As an avid connoisseur of film, as someone who lives and breathes cinema, Blu-ray is excellent. Films I thought that only I loved are getting the HD treatment I never thought they would get. Thanks to Scream Factory, there’s a collector’s edition Blu-Ray of Dolls with the kind of transfer that I never thought I would see and that contains everything I could ever want to know about the movie. This is a golden age for horror collectors. I couldn’t be happier with how far we’ve come in terms of home media and viewing your favorite horror movies from the comfort of your own home.
But do I miss the way things were when I was a kid? Yes. Of course I do, everyday. You ask just about any horror fan who grew up in the ‘80s and ‘90s and they’d tell you the same thing. Nobody seems to fondly remember their ratty VHS tape of Stand by Me, but man, get a horror fan talking about their copy of Nightmare on Elm Street 3 and they are likely to tell you that they nearly wore it out from watching it so much.
If you are a horror fan and you grew up with video stores, you miss them. We’re very—often overly—nostalgic for them, but it’s not without reason. Each of us has our stories and our reasons why. But the biggest reason is a very simple one: These are the places where we discovered the genre. Sure, every now and then we’d catch one on late night TV, but when you walked into a video store you could go right to the horror aisle and get an education. There was something about those boxes that made them stand out as more appealing than anything else. You could spot horror movies on VHS from halfway across the store, depending on the size of the box and how flashy it was.
The cover artwork was more appealing than so much of what we have today, the synopses on the back were often unintentionally hilarious, but that didn’t matter. I read them all anyway. I wanted to know what all of them were. I would imagine the movies in my head, I couldn’t help it. Some of these imagined versions were better, some of them were much worse.
The thing is, as much as I loved discovering the entire horror section and studying every single box in my local video store, I pretty much rented the same movies over and over. Every weekend when I walked down there with $2.50 in hand, if I wasn’t taking home Puppet Master, it was Friday the 13th: The Final Chapter, Howling VI, Pumpkinhead, Halloween or Waxwork. I would branch out on occasion, but those were the staples that I couldn’t stop watching as a child. My parents established a rule in which they figured yesterday’s R was today’s PG-13, so they let me watch anything as long as it was made in the 1980’s or before. This was the best parenting decision ever and has so much to do with how my tastes in the genre were formed.
Of course, I would see everything that was new as well. It required being a little more inventive, but it could be done. No matter what it was, I’d check it out in a way that I kind of wish I still did today. I didn’t read any expectations about whatever was coming out online, I just watched it because it was a new horror movie and I loved horror. Scream, Urban Legend, The Faculty, An American Werewolf in Paris, I Know What You Did Last Summer, Halloween H20, Bride of Chucky, The Blair Witch Project… more often than not you’ll see this labeled as one of the worst periods in horror history, this self-referential post-Scream world. But I loved it, and even if there was a lot of bad I found a few lifelong favorites at the same time.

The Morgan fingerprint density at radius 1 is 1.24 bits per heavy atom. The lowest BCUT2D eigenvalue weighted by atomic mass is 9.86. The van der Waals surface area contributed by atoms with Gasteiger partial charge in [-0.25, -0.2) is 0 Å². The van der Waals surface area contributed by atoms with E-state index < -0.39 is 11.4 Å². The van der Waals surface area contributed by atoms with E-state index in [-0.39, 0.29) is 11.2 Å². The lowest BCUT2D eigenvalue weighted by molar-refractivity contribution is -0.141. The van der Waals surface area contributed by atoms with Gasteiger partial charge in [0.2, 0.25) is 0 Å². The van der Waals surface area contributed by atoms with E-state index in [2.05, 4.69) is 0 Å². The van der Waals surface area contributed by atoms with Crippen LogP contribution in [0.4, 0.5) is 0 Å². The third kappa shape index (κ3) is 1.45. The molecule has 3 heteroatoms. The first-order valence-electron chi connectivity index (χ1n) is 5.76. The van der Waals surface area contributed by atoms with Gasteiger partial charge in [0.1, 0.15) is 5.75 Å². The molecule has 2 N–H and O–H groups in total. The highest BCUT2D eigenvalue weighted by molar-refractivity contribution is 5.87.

Yeah, there was a lot of rewinding. The quality was not great and some movies were almost unwatchable. I won’t pretend VHS is the ideal way to watch a movie. If a DVD malfunctions it doesn’t take the DVD player with it, but that would often be the case with a video tape that went haywire. Trying to rescue it could save the VCR, but never the tape. Either way, it was always an absolute mess.
But that doesn’t mean I don’t understand the nostalgia. That doesn’t mean I don’t often look at scans of my favorite box art or think about the fact that I was so scared of Chucky that I would have to turn the covers of the Child’s Play series over when I browsed the horror section. I think about these things all the time.
To me, this is a healthy kind of nostalgia. I look back on those times with nothing but fondness, but I wouldn’t necessarily want to go back to them, as great as they were. Video stores were how I immersed myself in horror as a kid and they were exactly what I needed to become as big a fan as I became. They created in me a rabid, hungry need for the genre. They’re the biggest reason I developed such an affinity not only for ‘80s horror but in particular for companies that made their biggest profit on video, like Empire, Vestron and Full Moon.
Of course I miss video stores. Of course I miss the days of VHS. The simplicity of those days rivaled the simplicity of the format itself. But I think it’s better to think of it as an era that I miss rather than think of it as the way things should be, just so that I can be bitter about the way things are.